A Calorie Is Not a Calorie

Appeared in Brownsville Herarld and Valley Morning Star on April 7, 2013

By Lisa Mitchell-Bennett

I’m a person who likes things to be fair. I care deeply about social justice and equal access. But I am learning from recent research that when it comes to calories, they should not all be treated equally!

If you need to lose weight, energy balance and calorie budgeting are great places to start. After all, many people completely miss the energy balance boat by working out like maniacs at the gym and then overeating, or the opposite, skipping meals and going on crazy diets that are unsustainable. These extremes are common. Better if we focus on balancing our energy intake (the calories we consume in everything we eat and drink) with our energy output, the calories we burn through exercise, daily movement and just being alive (breathing, heart beating, etc.).  Picture a scale with calories consumed on one side and calories burned on the other—in perfect balance—or tipped to the calorie burning side if you need to shed a few pounds.

I have been content with this visual image, and I still think it is useful, yet new research is showing that we can’t just lump all of our calories together. For one thing, protein, fiber, fat (good fat and bad fat are different too) and sugar take different amounts of energy to burn, and are absorbed differently. And sugar, the big offender, is made of glucose and fructose. It’s a complicated mess that gives me nightmares of high school chemistry, but there is enough data that proves, that calories from high fiber vegetables should not be counted the same as calories from pan dulce.  It’s common sense, yet with our focus on calorie counting and energy balance, it is easy to get off track a bit and feel okay with consuming all of your daily allowable calories from soda and fast food, as long as you stay under your “limit”.

The practical take-away from this is that research shows people tend to eat the same amount or volume of food each day.  It is the amount of food in your stomach that determines how full you feel.  This means that, when trying to maintain a healthy weight, if you rely on eating less, you may be left feeling hungry.  This will make it harder to stick to your calorie goals. And it may make it harder for you to maintain your weight.

Research also shows that the best way to control the calories that you eat is by eating more foods low in calories and fewer high calorie foods. That way, you feel full and satisfied but without the excess calories. We need to focus on eating nutrient dense foods. This makes sense given the purpose of eating (to give our body the energy and nutrients to live and move). We can more efficiently fuel our bodies, and not do them harm, when most of our calories come from natural, unprocessed foods that are high in vitamins, nutrients and low in bad calories (sugar, bad fats, etc.).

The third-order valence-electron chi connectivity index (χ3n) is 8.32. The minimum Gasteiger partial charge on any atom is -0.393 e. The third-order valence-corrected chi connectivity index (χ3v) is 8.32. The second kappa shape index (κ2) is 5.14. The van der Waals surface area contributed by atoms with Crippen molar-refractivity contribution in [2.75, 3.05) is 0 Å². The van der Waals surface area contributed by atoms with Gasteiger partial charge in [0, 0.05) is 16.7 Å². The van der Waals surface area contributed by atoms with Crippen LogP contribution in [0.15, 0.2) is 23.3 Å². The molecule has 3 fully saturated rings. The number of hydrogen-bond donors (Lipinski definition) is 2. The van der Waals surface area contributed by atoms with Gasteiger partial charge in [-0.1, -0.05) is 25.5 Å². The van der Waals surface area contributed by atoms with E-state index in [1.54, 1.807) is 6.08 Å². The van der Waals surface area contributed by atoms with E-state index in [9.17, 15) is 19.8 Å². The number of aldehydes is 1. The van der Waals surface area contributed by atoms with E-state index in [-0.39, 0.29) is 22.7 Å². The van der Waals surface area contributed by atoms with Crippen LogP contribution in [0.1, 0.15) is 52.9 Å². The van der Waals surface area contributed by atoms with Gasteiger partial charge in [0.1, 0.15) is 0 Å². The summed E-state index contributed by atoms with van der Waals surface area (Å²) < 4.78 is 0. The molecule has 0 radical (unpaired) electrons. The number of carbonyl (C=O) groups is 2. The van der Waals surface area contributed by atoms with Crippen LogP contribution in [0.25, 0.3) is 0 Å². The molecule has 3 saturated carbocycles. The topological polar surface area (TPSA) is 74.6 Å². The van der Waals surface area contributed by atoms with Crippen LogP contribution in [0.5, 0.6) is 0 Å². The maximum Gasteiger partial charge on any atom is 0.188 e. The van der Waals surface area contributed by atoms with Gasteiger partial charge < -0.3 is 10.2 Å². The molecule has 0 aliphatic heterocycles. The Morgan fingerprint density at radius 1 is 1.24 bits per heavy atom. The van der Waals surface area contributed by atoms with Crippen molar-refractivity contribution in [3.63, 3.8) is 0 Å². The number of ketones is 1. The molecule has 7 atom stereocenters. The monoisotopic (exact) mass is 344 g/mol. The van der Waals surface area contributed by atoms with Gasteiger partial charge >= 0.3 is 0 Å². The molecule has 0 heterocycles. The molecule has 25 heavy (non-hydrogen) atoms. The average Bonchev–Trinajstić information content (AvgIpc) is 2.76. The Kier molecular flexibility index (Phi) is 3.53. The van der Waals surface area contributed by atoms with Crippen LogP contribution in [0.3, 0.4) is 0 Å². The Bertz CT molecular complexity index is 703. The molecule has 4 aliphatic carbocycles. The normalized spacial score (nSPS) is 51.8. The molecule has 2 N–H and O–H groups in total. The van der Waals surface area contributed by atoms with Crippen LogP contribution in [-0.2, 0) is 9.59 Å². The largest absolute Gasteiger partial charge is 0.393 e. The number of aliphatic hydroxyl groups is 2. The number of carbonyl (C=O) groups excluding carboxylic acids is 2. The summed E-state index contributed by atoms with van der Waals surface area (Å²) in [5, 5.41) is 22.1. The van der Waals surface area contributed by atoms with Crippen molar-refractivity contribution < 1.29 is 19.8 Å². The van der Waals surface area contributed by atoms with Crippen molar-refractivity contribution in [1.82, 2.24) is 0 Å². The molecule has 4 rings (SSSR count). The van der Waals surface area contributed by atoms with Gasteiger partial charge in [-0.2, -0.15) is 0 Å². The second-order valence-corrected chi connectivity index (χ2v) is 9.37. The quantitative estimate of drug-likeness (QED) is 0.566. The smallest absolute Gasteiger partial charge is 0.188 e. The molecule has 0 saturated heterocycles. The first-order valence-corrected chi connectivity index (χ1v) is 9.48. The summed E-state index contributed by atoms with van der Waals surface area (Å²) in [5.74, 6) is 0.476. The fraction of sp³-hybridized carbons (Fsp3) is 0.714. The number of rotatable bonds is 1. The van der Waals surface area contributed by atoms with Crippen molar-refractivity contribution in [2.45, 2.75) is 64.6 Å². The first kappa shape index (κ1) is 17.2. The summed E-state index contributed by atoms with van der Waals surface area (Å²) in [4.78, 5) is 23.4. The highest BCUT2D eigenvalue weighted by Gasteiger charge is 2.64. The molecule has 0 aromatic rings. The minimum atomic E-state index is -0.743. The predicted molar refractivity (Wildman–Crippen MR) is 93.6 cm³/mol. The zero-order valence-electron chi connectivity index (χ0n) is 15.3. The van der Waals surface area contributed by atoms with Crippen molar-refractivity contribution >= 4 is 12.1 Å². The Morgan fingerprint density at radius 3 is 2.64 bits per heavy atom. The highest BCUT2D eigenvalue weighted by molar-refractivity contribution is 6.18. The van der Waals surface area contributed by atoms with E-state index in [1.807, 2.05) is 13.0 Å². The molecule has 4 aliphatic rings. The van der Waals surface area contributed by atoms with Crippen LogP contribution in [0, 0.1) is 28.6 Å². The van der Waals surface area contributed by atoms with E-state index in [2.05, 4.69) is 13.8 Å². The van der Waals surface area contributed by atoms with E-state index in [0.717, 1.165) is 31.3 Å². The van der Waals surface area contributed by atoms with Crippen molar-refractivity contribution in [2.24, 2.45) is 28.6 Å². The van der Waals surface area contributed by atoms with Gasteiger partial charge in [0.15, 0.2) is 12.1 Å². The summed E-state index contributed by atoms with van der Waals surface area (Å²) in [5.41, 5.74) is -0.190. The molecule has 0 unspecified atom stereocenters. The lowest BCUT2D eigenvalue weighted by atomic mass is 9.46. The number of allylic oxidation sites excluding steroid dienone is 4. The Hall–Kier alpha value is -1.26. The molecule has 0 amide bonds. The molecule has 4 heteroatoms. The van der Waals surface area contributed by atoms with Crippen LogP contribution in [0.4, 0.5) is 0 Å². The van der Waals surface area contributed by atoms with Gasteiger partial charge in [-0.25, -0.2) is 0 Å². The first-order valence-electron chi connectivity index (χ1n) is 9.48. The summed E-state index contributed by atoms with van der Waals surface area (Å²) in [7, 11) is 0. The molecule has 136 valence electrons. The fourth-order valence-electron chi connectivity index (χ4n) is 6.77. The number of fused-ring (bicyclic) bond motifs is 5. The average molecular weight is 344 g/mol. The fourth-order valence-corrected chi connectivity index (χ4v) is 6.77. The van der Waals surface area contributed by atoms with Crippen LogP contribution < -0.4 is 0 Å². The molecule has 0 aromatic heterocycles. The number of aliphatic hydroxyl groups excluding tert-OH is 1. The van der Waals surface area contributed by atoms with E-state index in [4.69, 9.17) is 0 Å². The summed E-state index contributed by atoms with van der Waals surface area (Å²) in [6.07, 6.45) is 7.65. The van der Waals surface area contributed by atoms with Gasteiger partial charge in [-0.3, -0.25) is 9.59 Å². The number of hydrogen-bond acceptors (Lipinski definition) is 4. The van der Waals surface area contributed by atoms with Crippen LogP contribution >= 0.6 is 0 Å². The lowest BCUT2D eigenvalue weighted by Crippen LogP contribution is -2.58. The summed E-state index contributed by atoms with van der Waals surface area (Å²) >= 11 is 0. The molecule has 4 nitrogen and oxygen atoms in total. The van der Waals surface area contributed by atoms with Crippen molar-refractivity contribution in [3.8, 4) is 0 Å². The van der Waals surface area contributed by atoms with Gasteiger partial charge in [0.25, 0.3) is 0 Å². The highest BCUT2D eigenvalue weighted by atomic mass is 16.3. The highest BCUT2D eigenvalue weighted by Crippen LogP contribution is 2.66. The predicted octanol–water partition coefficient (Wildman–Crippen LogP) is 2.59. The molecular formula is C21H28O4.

Of course in addition to fueling our amazing bodies, food serves the purpose of providing us with texture, taste, smell, and enjoyment. So here are some tips to increase the volume (nutrient density) of food you eat while maximizing flavor without the empty calories.

Add Vegetables:

Begin your meals with a salad or broth soup with lots of vegetables

Add bell peppers and sautéed onion to your fresh greens

Add grated carrot and lemon juice to sliced mushrooms

Try a hot salad: Steamed broccoli and bell pepper flavored with lemon juice and black pepper

Use tomato-based sauces instead of cream-based sauces and add a variety of vegetables such as carrots, mushrooms, bell peppers, spinach, broccoli

Add frozen vegetables to your meal

Make your chili with less meat, more beans and add carrots, spinach or winter squash

Keep precut vegetables in your refrigerator and use to snack on (consider a low-fat or non-fat dip to add flavor).

Add Fruits:  Fruit makes a great snack.  Nice and sweet without the calories of candy, cookies or most other snacks … but full of fiber, vitamins and minerals!

Keep fruit cups at your desk at work for a great mid-morning snack.

Try berries and low calorie Jell-O for dessert.

Keep frozen fruit in your freezer (either buy in season and freeze or buy already). Blend the frozen fruit with some yogurt for a great smoothie. Puree fruit in blender and mix with seltzer or club soda for a refreshing summer drink

Add fruit to your breakfast cereal or oatmeal; this is a great way to sweeten your cereal!

Add apple sauce to meatloaf or use apple sauce instead of sour cream on a baked potato

Substitute applesauce or pureed prunes to baked goods like muffins, reducing the amount of oil.

Add water:  Water has no calories, so adding it to your dishes will help you feel full and not consume as many calories.

Dilute fruit juice with water (½ and ½) or soda water

So while most of us could eat less in general, we also need to focus on what we eat. After all, a calorie from cake is not a calorie from a carrot, and Tu Salud ¡Si Cuenta! (Your Health Matters!)